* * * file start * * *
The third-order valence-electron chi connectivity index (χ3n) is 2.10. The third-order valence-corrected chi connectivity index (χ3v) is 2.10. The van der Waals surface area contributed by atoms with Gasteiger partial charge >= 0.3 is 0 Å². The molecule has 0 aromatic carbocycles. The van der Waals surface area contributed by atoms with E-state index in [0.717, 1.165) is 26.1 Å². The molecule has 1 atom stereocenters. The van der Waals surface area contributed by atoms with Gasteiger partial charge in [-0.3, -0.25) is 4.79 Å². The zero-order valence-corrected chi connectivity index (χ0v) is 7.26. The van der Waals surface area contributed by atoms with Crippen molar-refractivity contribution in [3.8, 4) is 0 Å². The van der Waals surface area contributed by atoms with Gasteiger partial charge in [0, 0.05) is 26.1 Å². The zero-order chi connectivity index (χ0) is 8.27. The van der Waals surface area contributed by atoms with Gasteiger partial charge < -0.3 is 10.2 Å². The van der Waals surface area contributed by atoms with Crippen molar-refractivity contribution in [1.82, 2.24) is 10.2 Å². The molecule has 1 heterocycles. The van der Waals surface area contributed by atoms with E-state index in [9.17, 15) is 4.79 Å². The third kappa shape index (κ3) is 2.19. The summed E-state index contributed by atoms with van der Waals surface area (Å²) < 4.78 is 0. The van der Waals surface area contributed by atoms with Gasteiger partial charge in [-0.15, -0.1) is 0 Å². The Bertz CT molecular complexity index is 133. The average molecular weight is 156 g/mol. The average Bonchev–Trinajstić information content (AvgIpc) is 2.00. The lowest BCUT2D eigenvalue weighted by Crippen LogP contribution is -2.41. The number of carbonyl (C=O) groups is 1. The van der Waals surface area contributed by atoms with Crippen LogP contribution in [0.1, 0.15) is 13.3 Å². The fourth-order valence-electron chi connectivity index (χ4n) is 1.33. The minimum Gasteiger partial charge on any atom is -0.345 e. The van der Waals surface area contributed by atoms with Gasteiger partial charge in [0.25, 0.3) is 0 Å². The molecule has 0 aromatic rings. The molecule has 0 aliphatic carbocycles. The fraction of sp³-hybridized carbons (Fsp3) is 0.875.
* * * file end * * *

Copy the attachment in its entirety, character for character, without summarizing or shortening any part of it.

The third-order valence-electron chi connectivity index (χ3n) is 2.10. The third-order valence-corrected chi connectivity index (χ3v) is 2.10. The van der Waals surface area contributed by atoms with Gasteiger partial charge >= 0.3 is 0 Å². The molecule has 0 aromatic carbocycles. The van der Waals surface area contributed by atoms with E-state index in [0.717, 1.165) is 26.1 Å². The molecule has 1 atom stereocenters. The van der Waals surface area contributed by atoms with Gasteiger partial charge in [-0.3, -0.25) is 4.79 Å². The zero-order valence-corrected chi connectivity index (χ0v) is 7.26. The van der Waals surface area contributed by atoms with Crippen molar-refractivity contribution in [3.8, 4) is 0 Å². The van der Waals surface area contributed by atoms with Gasteiger partial charge in [0, 0.05) is 26.1 Å². The zero-order chi connectivity index (χ0) is 8.27. The van der Waals surface area contributed by atoms with Gasteiger partial charge < -0.3 is 10.2 Å². The van der Waals surface area contributed by atoms with Crippen molar-refractivity contribution in [1.82, 2.24) is 10.2 Å². The molecule has 1 heterocycles. The van der Waals surface area contributed by atoms with E-state index in [9.17, 15) is 4.79 Å². The third kappa shape index (κ3) is 2.19. The summed E-state index contributed by atoms with van der Waals surface area (Å²) < 4.78 is 0. The van der Waals surface area contributed by atoms with Gasteiger partial charge in [-0.15, -0.1) is 0 Å². The Bertz CT molecular complexity index is 133. The average molecular weight is 156 g/mol. The average Bonchev–Trinajstić information content (AvgIpc) is 2.00. The lowest BCUT2D eigenvalue weighted by Crippen LogP contribution is -2.41. The number of carbonyl (C=O) groups is 1. The van der Waals surface area contributed by atoms with Crippen LogP contribution in [0.1, 0.15) is 13.3 Å². The fourth-order valence-electron chi connectivity index (χ4n) is 1.33. The minimum Gasteiger partial charge on any atom is -0.345 e. The van der Waals surface area contributed by atoms with Gasteiger partial charge in [0.25, 0.3) is 0 Å². The molecule has 0 aromatic rings. The molecule has 0 aliphatic carbocycles. The fraction of sp³-hybridized carbons (Fsp3) is 0.875.